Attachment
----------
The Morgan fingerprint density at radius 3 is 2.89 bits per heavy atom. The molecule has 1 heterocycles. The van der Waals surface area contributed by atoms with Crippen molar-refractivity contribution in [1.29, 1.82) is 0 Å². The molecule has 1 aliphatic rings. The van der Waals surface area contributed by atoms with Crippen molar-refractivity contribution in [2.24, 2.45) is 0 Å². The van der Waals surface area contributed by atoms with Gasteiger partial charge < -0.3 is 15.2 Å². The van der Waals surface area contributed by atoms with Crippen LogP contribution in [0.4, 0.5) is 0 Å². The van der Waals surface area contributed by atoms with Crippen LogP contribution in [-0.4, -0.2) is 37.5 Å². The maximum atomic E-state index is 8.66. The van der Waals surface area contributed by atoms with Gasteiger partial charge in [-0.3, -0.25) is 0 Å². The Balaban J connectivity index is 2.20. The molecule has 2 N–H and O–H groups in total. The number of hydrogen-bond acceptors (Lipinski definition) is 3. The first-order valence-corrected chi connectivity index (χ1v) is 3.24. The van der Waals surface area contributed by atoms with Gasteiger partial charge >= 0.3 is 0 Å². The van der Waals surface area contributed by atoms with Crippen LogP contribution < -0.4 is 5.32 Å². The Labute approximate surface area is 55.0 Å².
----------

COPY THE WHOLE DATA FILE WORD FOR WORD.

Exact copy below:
The Morgan fingerprint density at radius 3 is 2.89 bits per heavy atom. The molecule has 1 heterocycles. The van der Waals surface area contributed by atoms with Crippen molar-refractivity contribution in [1.29, 1.82) is 0 Å². The molecule has 1 aliphatic rings. The van der Waals surface area contributed by atoms with Crippen molar-refractivity contribution in [2.24, 2.45) is 0 Å². The van der Waals surface area contributed by atoms with Gasteiger partial charge < -0.3 is 15.2 Å². The van der Waals surface area contributed by atoms with Crippen LogP contribution in [0.4, 0.5) is 0 Å². The van der Waals surface area contributed by atoms with Crippen LogP contribution in [-0.4, -0.2) is 37.5 Å². The maximum atomic E-state index is 8.66. The van der Waals surface area contributed by atoms with Gasteiger partial charge in [-0.3, -0.25) is 0 Å². The Balaban J connectivity index is 2.20. The molecule has 2 N–H and O–H groups in total. The number of hydrogen-bond acceptors (Lipinski definition) is 3. The first-order valence-corrected chi connectivity index (χ1v) is 3.24. The van der Waals surface area contributed by atoms with Gasteiger partial charge >= 0.3 is 0 Å². The van der Waals surface area contributed by atoms with Crippen LogP contribution < -0.4 is 5.32 Å². The Labute approximate surface area is 55.0 Å².